NOTE: This is a review of the Sydney premiere of the production. In Melbourne Guillame Tourniaire conducts Orchestra Victoria. Most of the cast are the same, except that Paulo Szot is in the title role and Daniel Sumegi plays Gremin. Soloists marked with an *asterisk do not appear in the Melbourne production.
Pushkin is the Russians' Shakespeare, and his verse novel Yevgeniy Onegin (1831) has a position in popular and literary mindspace comparable to Romeo and Juliet, except that whereas Romeo is widely considered a hero who at worst bungles the true love of his bride (and pays with both their lives), Onegin is a bounder who rejects a clumsy written declaration of love by Tatyana, and both live to regret it. Whereas the recidivist poet Shakespeare sneaks in only a single sonnet ("If I profane") into a sprawling haystack of incident, Pushkin piles up poems by the hundred but with little action. Tchaikovsky's 1879 opera pares this little back further, eliminating the suave narrative voice of his source. The result is dramatically sparse, but his music is fortunately powerful enough to sweep aside most objections from the intellect, especially when performed as beautifully as it is here by the Australian Opera and Ballet Orchestra, the OA Chorus and several knockout soloists.
The main problem for most of us who don't speak Russian is that Pushkin's poetry gets lost in the translation. So we have to rely on the composer conveying and occasionally counterpointing the emotions we read on the surtitles and on the faces of the actors. Lucky for us, merely the main couple here – the magnificent Slovak baritone Dalibor Jenis* and OA's Nicole Car, looking so young and singing so very well – would justify a full house anywhere in the world. Now add a feisty Sian Pendry as Tatyana's headstrong sister Olga, and the smashing James Eggleston as her lover Lensky, and you're well above twice the price of admission. But there's more: the bonus of Kanen Breen in a comic cameo prior to the duel between Onegin and Lensky, plus the magisterial Russian bass Konstantin Gorny* as Gremin, the prince Tatyana marries instead of Onegin. By then the Russian you don't know won't bother you: just go with the emotional flow, guided energetically and accurately by conductor Guillame Tourniaire.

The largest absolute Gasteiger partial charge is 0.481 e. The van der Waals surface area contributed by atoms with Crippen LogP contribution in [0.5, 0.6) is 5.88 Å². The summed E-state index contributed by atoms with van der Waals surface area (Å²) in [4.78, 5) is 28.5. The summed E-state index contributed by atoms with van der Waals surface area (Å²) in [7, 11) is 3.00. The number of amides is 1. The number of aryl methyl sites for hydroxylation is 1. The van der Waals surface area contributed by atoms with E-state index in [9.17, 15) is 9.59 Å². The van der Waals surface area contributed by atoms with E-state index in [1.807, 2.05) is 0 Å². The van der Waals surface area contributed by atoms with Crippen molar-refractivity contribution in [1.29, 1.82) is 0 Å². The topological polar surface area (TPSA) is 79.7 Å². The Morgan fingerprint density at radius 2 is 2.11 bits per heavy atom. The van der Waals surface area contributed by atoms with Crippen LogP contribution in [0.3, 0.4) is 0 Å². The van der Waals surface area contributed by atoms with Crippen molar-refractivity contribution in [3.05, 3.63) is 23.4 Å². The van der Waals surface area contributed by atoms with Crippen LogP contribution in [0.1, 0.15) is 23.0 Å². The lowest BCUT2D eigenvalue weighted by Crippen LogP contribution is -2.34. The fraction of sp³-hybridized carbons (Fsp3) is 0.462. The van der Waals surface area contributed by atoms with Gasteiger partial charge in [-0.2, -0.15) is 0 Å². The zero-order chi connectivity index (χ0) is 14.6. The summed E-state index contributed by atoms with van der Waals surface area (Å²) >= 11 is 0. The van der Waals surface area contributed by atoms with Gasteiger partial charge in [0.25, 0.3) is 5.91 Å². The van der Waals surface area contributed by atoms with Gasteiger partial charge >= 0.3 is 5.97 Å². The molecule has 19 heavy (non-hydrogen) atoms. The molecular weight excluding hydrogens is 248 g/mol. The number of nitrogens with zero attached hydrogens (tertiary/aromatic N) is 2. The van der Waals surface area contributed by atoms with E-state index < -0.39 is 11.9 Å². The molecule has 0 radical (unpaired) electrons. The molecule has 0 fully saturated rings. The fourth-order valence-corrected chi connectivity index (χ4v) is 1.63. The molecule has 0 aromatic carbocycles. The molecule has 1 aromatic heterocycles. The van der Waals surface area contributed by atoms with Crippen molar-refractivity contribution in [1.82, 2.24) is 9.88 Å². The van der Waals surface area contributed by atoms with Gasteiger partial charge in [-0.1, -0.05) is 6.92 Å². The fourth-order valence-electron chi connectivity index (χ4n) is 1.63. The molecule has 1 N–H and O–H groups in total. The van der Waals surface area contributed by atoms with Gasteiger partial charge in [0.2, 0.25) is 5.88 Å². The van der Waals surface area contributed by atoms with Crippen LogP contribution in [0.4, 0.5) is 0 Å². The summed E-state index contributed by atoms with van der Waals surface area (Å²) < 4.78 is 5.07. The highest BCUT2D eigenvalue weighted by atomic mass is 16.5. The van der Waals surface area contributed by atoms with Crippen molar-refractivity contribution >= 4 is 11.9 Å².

Danish director Kasper Holten made a controversial decision to add a pair of mute younger versions of the two main characters, haunting their older selves with regret. Not everyone will appreciate this, nor the large withered branches and the dead body of Lensky left around for stage years. We liked both his concept and the designers' glowing and evocative execution, but if you prefer to close your eyes and just listen to this simple tale of failed love, the romantic misgivings you feel may not be as remote from Pushkin's intentions as the critics of Tchaikovsky and Holten might lead you to believe.